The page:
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A group of federal regulators will likely lower the proposed 20% down payment requirement for home-loan lenders who wish to avoid holding added credit risk on the securitization of mortgages.
The five federal regulators proposed the rule in March 2011 under the Dodd-Frank Act. It requires a bank to maintain 5% of the credit risk for mortgages and other loans sold to the secondary market, also known as skin-in-the-game. The exception is the qualified residential mortgage, which requires at least a 20% down payment from the borrower, among other standards including a tightened debt-to-income ratio.
Regulators are expected to loosen these restrictions in a finalized rule due this year after the Consumer Financial Protection Bureau cements new guidelines on the broader qualified mortgage rule.
"They're not talking about 20% anymore," said Rep. Barney Frank, D-Mass., in an interview with HousingWire. "I think 20% is high, but it has to be."
David Stevens, CEO of the Mortgage Bankers Association, said from his talks with policymakers in recent weeks that the down payment requirement on the QRM will likely be lowered.
When rule makers announced the proposal last year, fair lending groups and industry officials immediately criticized it for shutting out first-time homebuyers who could not afford the upfront costs. A report from CoreLogic ($27.18 0.96%) showed 39% of buyers in 2010 put less than 20% down on their purchase.
A major proponent of the 20% rule, Sheila Bair, is no longer the chair of the Federal Deposit Insurance Corp., so opposition to loosening the QRM standard may be lessened in her absence. Bair supported a narrow definition to protect against poor underwriting practices that contributed to the housing bust in 2007.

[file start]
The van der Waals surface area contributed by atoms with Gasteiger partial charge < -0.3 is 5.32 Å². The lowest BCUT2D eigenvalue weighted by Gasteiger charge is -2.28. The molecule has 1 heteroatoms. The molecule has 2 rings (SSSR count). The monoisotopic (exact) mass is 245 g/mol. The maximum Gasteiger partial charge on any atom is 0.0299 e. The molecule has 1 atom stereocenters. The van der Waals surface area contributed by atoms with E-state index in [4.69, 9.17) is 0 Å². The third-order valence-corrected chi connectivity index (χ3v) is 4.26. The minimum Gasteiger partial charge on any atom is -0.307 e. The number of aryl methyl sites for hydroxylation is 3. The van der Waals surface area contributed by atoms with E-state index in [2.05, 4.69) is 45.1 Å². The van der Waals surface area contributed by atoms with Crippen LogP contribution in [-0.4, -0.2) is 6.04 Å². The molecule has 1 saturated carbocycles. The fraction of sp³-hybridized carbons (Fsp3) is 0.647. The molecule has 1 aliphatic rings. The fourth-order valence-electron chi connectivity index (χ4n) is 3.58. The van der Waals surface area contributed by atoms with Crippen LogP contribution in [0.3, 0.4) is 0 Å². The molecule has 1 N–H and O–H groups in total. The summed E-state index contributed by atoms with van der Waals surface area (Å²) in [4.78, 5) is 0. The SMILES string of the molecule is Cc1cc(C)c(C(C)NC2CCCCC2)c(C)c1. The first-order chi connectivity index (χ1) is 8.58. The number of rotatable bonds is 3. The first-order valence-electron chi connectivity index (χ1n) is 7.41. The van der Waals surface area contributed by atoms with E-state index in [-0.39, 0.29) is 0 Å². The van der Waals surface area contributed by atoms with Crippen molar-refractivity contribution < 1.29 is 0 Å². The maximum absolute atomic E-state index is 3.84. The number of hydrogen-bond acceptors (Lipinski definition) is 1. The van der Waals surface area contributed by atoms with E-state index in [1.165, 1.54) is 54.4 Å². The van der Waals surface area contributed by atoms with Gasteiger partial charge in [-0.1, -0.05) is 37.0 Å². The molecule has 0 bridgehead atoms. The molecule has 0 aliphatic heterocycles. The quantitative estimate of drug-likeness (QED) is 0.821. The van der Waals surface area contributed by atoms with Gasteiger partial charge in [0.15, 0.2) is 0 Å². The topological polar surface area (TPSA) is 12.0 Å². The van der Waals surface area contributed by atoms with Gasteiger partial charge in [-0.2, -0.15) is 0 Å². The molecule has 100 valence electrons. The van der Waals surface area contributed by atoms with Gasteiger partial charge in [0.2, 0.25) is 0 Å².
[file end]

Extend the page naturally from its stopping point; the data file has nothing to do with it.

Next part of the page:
"The QRM is the exception, not the rule, and as such, I believe should be narrowly drawn," Bair said at the time the QRM was proposed. "Properly aligned economic incentives are the best check against lax underwriting."
The Department of Housing and Urban Development suggested to Congress last year a 10% down payment threshold instead.
While Frank said the 20% down payment was high and would likely be reduced. He still defended the rule altogether.
"We used to make loans without securitizations. And also they must not think they're making good loans if they can't hold 5%," Frank said. "Do they have so little confidence in their judgments that that's fatal to them?"
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